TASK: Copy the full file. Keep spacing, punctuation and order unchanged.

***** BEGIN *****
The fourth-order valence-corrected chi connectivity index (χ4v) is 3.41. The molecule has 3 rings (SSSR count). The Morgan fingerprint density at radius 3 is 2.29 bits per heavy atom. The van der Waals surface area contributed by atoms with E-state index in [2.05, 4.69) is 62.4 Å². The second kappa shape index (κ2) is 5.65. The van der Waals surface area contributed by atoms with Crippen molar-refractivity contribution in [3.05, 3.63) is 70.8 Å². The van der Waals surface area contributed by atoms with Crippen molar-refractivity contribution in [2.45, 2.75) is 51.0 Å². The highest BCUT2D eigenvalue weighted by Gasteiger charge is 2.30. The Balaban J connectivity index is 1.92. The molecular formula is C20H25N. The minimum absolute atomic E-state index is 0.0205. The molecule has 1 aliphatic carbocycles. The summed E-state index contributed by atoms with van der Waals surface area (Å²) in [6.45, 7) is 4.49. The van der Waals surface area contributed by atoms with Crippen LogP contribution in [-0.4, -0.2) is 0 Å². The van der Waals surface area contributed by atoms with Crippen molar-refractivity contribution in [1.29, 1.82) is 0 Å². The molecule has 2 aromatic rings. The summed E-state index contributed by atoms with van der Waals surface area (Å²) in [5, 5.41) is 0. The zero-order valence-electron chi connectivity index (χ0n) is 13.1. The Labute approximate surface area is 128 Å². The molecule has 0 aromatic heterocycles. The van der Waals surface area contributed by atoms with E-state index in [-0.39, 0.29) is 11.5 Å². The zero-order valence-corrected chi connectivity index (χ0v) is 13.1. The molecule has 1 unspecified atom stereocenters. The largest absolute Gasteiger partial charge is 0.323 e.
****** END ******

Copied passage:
The fourth-order valence-corrected chi connectivity index (χ4v) is 3.41. The molecule has 3 rings (SSSR count). The Morgan fingerprint density at radius 3 is 2.29 bits per heavy atom. The van der Waals surface area contributed by atoms with E-state index in [2.05, 4.69) is 62.4 Å². The second kappa shape index (κ2) is 5.65. The van der Waals surface area contributed by atoms with Crippen molar-refractivity contribution in [3.05, 3.63) is 70.8 Å². The van der Waals surface area contributed by atoms with Crippen molar-refractivity contribution in [2.45, 2.75) is 51.0 Å². The highest BCUT2D eigenvalue weighted by Gasteiger charge is 2.30. The Balaban J connectivity index is 1.92. The molecular formula is C20H25N. The minimum absolute atomic E-state index is 0.0205. The molecule has 1 aliphatic carbocycles. The summed E-state index contributed by atoms with van der Waals surface area (Å²) in [6.45, 7) is 4.49. The van der Waals surface area contributed by atoms with Crippen LogP contribution in [-0.4, -0.2) is 0 Å². The van der Waals surface area contributed by atoms with Crippen molar-refractivity contribution in [1.29, 1.82) is 0 Å². The molecule has 2 aromatic rings. The summed E-state index contributed by atoms with van der Waals surface area (Å²) in [5, 5.41) is 0. The zero-order valence-electron chi connectivity index (χ0n) is 13.1. The Labute approximate surface area is 128 Å². The molecule has 0 aromatic heterocycles. The van der Waals surface area contributed by atoms with E-state index in [-0.39, 0.29) is 11.5 Å². The zero-order valence-corrected chi connectivity index (χ0v) is 13.1. The molecule has 1 unspecified atom stereocenters. The largest absolute Gasteiger partial charge is 0.323 e.